Last spring in the waning days of the first-time homebuyer tax credit, Stephen Ploski, 24, made an offer on a foreclosed home in Farmington Hills, Mich.
He said the 1,400-square-foot home was livable, but needed serious updates. He was willing to do the work, and take the risk.
In exchange, he got a deal. The three-bedroom, one-bathroom home was his for $49,000. He lives in the home with his wife, Ashley, 22, and their daughter Lana, 2. And they are expecting their second baby.
“I wanted to buy one because the market conditions were right,” he said. “This is my first home for my family.
But if you do it with an investor’s mind instead of getting emotionally attached, you can get money out of it.”
Despite strong interest in buying foreclosures, supply is expected to continue to outstrip demand in the coming year.
In a survey released last week, nearly half, or 49 percent of U.S. adults surveyed for two real estate Web sites are at least somewhat likely to consider buying a foreclosed property. That’s up from 45 percent in May.
Results from the online survey conducted Nov. 2-4 by Harris Interactive for Trulia and RealtyTrac also indicated that Americans are still uncertain about the housing market and the majority, or 58 percent, expect the recovery to take at least two more years.
“2010 will be another record year for foreclosures,” said Rick Sharga, senior vice president of RealtyTrac, an Irvine, Calif.-based foreclosure Web site. He said that 3 million homes would likely be listed in a foreclosure filing this year, up from 2.8 million last year.
RealtyTrac data shows that banks would repossess 1.2 million properties this year. Less than 1 million foreclosed properties are being absorbed annually in the market now, he said.
“The pipeline is continuing to exceed the market’s appetite for these properties,” Sharga said. “The inventory is going to continue to depress home prices for the next couple of years.”
While the market recovery may be three years off, buyers should not be lulled into a false sense that the current low prices will be around forever.
While there is more interest in buying a foreclosed home, 81 percent of U.S. adults recognize there are downsides to the deal. Top concerns about buying a foreclosure were hidden costs, a risky process and that the home may lose value.
Ploski, a builder and remodeler, said the house had a bit of mildew, but mostly needed updates. He put in a new furnace and hot water heater, ran new wiring and installed some new drywall and insulation.
He also removed two walls in the dining room to create an open floor plan with the kitchen and living room.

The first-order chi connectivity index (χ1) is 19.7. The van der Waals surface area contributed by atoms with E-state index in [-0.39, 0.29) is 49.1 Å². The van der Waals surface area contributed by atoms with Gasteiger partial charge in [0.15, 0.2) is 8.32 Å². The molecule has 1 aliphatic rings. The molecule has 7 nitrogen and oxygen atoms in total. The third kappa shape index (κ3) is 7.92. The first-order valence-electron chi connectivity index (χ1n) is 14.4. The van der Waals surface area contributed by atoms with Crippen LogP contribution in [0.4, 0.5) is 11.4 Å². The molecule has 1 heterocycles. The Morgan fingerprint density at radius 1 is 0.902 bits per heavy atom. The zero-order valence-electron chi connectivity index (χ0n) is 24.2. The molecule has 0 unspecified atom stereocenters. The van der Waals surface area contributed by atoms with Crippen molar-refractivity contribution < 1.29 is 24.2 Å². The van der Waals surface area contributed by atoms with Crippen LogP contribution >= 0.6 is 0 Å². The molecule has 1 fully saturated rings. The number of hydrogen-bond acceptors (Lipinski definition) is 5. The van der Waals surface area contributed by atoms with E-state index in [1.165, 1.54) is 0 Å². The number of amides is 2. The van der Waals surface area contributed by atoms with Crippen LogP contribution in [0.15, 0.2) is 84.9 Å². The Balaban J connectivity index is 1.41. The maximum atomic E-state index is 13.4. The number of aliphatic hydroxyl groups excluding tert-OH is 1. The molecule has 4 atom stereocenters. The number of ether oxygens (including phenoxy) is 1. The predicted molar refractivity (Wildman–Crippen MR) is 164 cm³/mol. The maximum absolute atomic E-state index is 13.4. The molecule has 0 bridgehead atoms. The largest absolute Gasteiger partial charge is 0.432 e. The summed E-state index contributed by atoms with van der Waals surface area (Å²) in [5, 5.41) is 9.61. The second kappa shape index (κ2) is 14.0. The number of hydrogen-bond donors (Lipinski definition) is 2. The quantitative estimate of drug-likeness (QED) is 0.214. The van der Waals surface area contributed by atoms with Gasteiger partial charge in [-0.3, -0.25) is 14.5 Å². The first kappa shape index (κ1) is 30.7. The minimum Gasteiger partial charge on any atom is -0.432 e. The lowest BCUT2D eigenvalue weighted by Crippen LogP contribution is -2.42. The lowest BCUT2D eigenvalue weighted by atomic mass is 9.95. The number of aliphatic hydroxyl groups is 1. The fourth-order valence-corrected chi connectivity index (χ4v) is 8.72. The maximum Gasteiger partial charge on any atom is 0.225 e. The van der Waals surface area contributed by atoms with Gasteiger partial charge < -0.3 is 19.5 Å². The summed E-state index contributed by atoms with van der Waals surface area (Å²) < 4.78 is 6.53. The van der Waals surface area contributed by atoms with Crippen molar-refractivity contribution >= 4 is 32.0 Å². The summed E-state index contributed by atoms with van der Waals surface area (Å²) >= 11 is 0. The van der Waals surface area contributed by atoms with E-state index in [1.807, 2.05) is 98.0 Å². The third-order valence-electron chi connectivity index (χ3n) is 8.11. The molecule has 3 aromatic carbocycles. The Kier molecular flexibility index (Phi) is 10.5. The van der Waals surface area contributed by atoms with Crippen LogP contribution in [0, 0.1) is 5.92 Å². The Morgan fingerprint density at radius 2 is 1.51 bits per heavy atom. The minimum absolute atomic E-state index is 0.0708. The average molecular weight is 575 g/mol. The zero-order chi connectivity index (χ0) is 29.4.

The improvements cost $4,000 because he did the work himself. But he figures he added roughly $11,000 to the value of the home. And when the $8,000 tax credit comes through, he’ll use that to update the kitchen.
“We will sit on this one for three to five years because that’s how long you have to stay with the homebuyer tax credit,” he said. “We’ll find another diamond in the rough and do the same thing.”
Carol Wagner, a Realtor with Real Estate One in Commerce Township, Mich., said that one of the biggest drawbacks in a buying a foreclosure is that it comes without seller’s disclosures.
“So some people don’t want to buy them because they don’t know what’s involved,” she said. “Most people looking at foreclosures now are investors.”
Kevin Suksi, a financial services industry recruiter by day and real estate investor by night who lives in Dearborn, Mich., said that investors rarely buy the move-in ready foreclosures. Those largely go to owner-occupants, who are willing to offer more money.
Instead, investors look for houses with bruises that they can fix and sell or rent for income.
“Everyone wants a deal right now, but what will they deal with?” Suksi said. “I think people will deal with paint and carpet and things like that, but when it comes to major structural problems they steer clear.”
Two-thirds of survey respondents said they expected to pay 30 percent less for a foreclosed home when compared with a similar home not in foreclosure.
The online survey of 2,034 adults included 1,329 homeowners and 652 renters. The survey also found that 48 percent of homeowners with a mortgage admitted they would consider walking away if their mortgage was underwater.
Source: McClatchy-Tribune Information Services.